In May 1973, Colin Chapman and Graham Nearn shook hands in an appropriately-named north London pub. Chapman signed over the tooling, designs, and rights to the Lotus Seven, that he had been selling since 1957, at the bar of the Lotus in Primrose Hill. In that moment, Caterham Cars was born.
Nearn named his new company after the small town in Surrey where he built his factory, and a month after his deal with Chapman the first Caterham Sevens were rolling off the ‘production line’ at the rate of just one per week.
In the 50 years since, Caterham has sold 22,000 Sevens in over 100 different variants, powered by more than 35 different engines. In 2021, under new owners VT Holdings of Japan, the company achieved record sales.
So what is the enduring appeal of this tiny tearaway?
1. It’s still true to Colin Chapman’s philosophy
“Simplify, then add lightness” was Chapman’s manifesto, and it’s hard to imagine a car that exemplifies that better than the Seven. Early Sevens weighed in at around 330kg, and today even the heaviest model tips the scales at only 610kg and compensates with almost 10 times the horsepower. There’s almost nothing to these cars but a steel spaceframe and thin, somewhat flimsy aluminium body panels, an engine, and two seats. You can’t get much more simple than that.
2. You can build it yourself
Lotus offered the Seven in kit form, and Caterham continues to do so. In fact, it’s the only way you can get a new one in America. Caterham estimates that it will take a competent mechanic 80–100 hours to build one. Hagerty’s own Sam Smith has built a handful of them. Oh, and if assembling a full-size Seven is a little daunting, then you can always opt for the Lego version.
3. It’s made for racing
Caterhams have been racing since the very beginning, with the sixth car ever made competing in the 1973 Grande Prémio Café de Angola. In the 1990s, Caterham founded its own race series, initially known as the Scholarship and now called the Caterham Academy. Today a full season with trackside support in Britain series costs less than £40,000, and that includes tuition, race license, and a road-legal race car.
4. You don’t need big horsepower for big fun …
The first Seven was powered by a 1.7-litre Ford sidevalve engine that mustered just 36 horsepower. The current entry point to Caterham ownership is the 170, powered by a minute 660cc turbocharged Suzuki motor delivering 85 horses. In stripped-out R guise, the car weighs just 440kg, so you’ll see 60 mph from rest in 6.9 seconds and top out at over 100 mph.
5. But the power is there if you want it
Since the 1980s, Caterham has given power-hungry customers the option of supercar-slaying performance. In 1986, it launched the HPC powered, by a Cosworth 1700 engine, and buyers had to take a High Performance Course to get behind the wheel and master its 300 horsepower per ton. Then, 1992 saw the launch of the Jonathan Palmer Evolution with a 2-litre, 253bhp Vauxhall engine that was developed by Swindon Racing Engines for service in the British Touring Car Championship. Upping the ante in 1999 was the R500, powered by a 1.8-litre Rover K-Series engine and delivering over 500bhp per ton. Today’s fastest 620 pocket rocket uses a supercharged 2-litre Ford Duratec motor for 314bhp. It will reach 60 mph from rest in 2.79 seconds and blast through to a breezy 155mph – performance aptly described by James May as, “That’s not acceleration; that’s like being in a football when somebody kicks it.”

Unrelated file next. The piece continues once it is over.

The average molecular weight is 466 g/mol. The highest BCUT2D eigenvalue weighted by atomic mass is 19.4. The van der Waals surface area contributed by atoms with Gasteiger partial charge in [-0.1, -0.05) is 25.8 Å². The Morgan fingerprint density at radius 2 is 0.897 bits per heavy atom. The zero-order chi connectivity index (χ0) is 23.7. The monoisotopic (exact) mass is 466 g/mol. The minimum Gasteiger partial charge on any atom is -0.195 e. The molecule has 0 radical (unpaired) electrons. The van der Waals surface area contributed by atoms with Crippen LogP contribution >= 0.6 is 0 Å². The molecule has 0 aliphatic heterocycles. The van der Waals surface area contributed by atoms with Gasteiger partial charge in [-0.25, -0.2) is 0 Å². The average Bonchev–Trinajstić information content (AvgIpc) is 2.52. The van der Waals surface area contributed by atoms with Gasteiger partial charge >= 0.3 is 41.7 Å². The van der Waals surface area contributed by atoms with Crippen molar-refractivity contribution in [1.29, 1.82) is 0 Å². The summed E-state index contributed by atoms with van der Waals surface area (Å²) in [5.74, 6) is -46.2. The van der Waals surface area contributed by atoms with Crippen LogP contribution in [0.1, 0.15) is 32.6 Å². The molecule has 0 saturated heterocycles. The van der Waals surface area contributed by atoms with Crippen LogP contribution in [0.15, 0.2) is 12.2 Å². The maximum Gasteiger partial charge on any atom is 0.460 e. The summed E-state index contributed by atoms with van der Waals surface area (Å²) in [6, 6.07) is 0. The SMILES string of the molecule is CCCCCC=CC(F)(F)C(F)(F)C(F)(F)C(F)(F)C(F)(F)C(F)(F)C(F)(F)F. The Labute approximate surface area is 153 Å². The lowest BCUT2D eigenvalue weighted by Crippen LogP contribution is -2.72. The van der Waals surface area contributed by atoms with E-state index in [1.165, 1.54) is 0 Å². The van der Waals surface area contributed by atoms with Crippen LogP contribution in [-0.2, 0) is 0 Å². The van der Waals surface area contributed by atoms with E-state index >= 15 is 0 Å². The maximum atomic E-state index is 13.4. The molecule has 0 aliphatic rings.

6. It’s a record-breaker
Caterhams have found themselves in the record books on many occasions. The JPE – which Hagerty UK’s James Mills drove in 2020 – was the fastest accelerating production car in 1992, reaching 60 mph in 3.4 seconds, and a modified Honda Fireblade-powered Seven racked up the fastest speed in reverse at 102.52 mph in 2001. In 2011, a Caterham did 566 donuts non-stop, and in 2017 one of its cars scored the highest number of donuts in 60 seconds. Olympic-winning cyclists Sir Chris Hoy spun the car 19 times in minute.
7. It’s a surprisingly capable grand tourer
In 2000, Caterham introduced a larger SV chassis option, which added three inches to the car’s length and 4.3 inches to its width, making it a tad more comfortable for larger occupants. Despite its incredibly basic nature, the Seven can be quite the grand tourer. James May proved that by bouncing a modified 310 R around Madascar in The Grand Tour in 2020, while I managed to squeeze in a week’s worth of camping equipment to visit seven of Britain’s best roads in seven days in my own Roadsport.
Via Hagerty US